Try to see yourself with new eyes of tenderness, eyes of someone who has compassion, kindness and patience. You must look for the things that are growing, the little things you are already succeeding at, appreciate the things you desire for yourself and begin to plan to make them come true. One of the things is to stop being hard on yourself and plan baby steps so that you can succeed. And congratulate yourself on every step of the way where there is any small amount of success. This is not unhealthy pride; it is most healthy to respect your attempts.

It is a mind-shift; it takes time, deep self-reflection and awareness. It takes time to dream that you can, and to believe that you can do it. It can take months to see your worth and ability to step up to the challenge. So if you feel like you are not making it; you can’t cut it; or you are a failure perhaps it is time to change your view of yourself and begin with compassion.

Here are some ways of showing up for yourself:

  • be more mindful,
  • meditate on who you are in the eyes of the Sacred one
  • imagine your struggling self asking your other self for help
  • use your imagination to see yourself succeeding
  • Ask for guidance, something is sure to come up for you
  • ask a mentor or a special friend to help you
  • ask your dream-maker to give you a dream that reveals a bit about your self in a new way
  • Be open to the way in which your unique journey is taking you.  

My counsellor has a phrase he uses: “damage, repair, damage and repair.” What you need for repairing the damage is forgiveness, acceptance, love and renewed belief. May your Hope be renewed.

with much love, Morag.

27 thoughts on “Weight matters: what’s your figure like?

  1. I agree, we can’t be harsh on ourselves. Yes, true that we must find out what are our weaknesses and then, we should try to improve. Charity begins at home, and also with the self. A beautiful article, indeed!

    Liked by 1 person

  2. Great article – thank you!
    I agree whole-heartedly – you need to track in order to A) stay on target, and B) to see the changes. I also agree that it’s best to like the shape you have, and be grateful to the body that does so much for us. Excellent perspective!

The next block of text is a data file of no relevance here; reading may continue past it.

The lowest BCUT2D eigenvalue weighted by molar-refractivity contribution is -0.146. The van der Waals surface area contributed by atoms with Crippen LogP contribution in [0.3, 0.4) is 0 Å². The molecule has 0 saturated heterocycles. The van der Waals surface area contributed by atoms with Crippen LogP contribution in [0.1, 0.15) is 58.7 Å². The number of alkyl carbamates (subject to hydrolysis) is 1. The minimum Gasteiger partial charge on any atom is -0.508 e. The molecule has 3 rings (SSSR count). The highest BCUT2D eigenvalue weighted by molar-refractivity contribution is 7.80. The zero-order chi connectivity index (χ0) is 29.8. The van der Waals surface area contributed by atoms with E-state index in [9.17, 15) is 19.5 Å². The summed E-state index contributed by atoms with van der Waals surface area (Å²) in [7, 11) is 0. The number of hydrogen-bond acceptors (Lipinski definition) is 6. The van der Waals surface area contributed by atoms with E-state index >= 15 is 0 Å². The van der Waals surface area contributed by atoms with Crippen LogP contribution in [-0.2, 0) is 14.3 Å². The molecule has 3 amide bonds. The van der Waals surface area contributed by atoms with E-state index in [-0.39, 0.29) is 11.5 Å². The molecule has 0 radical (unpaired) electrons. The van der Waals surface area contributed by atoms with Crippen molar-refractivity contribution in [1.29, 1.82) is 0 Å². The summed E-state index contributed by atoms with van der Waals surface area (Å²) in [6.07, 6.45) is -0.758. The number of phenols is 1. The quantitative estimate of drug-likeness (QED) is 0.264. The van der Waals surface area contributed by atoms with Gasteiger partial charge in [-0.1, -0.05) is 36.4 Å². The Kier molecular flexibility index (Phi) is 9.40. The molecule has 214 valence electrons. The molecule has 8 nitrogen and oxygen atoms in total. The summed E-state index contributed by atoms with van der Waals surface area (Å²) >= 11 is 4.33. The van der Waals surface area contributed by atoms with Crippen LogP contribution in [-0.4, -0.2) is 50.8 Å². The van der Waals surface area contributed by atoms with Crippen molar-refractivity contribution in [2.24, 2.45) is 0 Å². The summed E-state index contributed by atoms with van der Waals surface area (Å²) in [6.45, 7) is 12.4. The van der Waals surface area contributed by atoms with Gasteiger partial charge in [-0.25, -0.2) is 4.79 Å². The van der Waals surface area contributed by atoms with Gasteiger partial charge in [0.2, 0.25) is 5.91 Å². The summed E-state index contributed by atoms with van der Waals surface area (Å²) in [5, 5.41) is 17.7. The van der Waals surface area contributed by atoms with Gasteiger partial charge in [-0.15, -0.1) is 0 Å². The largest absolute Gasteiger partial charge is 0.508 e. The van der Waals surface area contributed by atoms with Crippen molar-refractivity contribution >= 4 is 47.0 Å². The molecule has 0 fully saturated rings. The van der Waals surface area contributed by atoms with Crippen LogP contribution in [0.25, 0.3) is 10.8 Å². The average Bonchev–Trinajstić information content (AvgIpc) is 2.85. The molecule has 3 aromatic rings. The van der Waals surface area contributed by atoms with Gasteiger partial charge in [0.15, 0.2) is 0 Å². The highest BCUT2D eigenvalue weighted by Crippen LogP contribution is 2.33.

Liked by 2 people

  3. I like the idea of a graph for your weight, I’ve been tracking mine since 2018, would be so cool to see it as a graph, have to do that now 🙂

    it’s so weird how we are able to ‘abuse’ ourselves, telling ourselves stuff that we would NEVER ever tell anyone we love, or not love, but we feel we HAVE to tell that mean stuff to ourselves… what a weird species we are…

    Liked by 2 people

    • Yes exactly, it was eye opening when my mentor asked me if I would talk to other people like that.. Like of course not 🤔🤔amazing when one learns to speak kind words to oneself.
      The graph is something that keeps my concept of my weight loss in perspective… Very helpful… So are the smaller clothes that now fit. I remember when I was grumbling to myself saying that I have got fat again, then my objective voice chipped in… Well you still fit into the smaller clothes and the graph doesn’t lie. Good luck with your graph😊thanks for reading my post.

      Like

      • I don’t have their names by heart. They are a couple of aerobics, standing exercises and floor ones. My app Flo comes up with new sets every day. They are easy to follow. Sometimes, I don’t wake up early enough to do them before the family wakes up and it’s breakfast time👩🏿‍🍳. Bye-bye exercise.🤷🏽‍♀️

        Liked by 1 person

      • 😂I understand 👍that happens to me too. I like using apps for exercising but now my husband and I try to walk daily with the dogs and I have Pilates that he and I do on zoom once a week. It’s with a facilitator which keeps me on my toes.
        I used to do dancing when I was was younger but I have gotten out of the habit 😀😅

        Liked by 1 person

    • Thank for your comment and visiting. I remember when I was a young mother I didn’t have the same routine anymore and I wove my exercise in through out the days and weeks by staying active as much as I could, like walking to the park, or library, shops and clinic for health checks but when the second child came it was a lot more tricky. Some how it became an uphill battle. I am sure some mums manage their time well but I struggled. I wish you well with your exercise routine.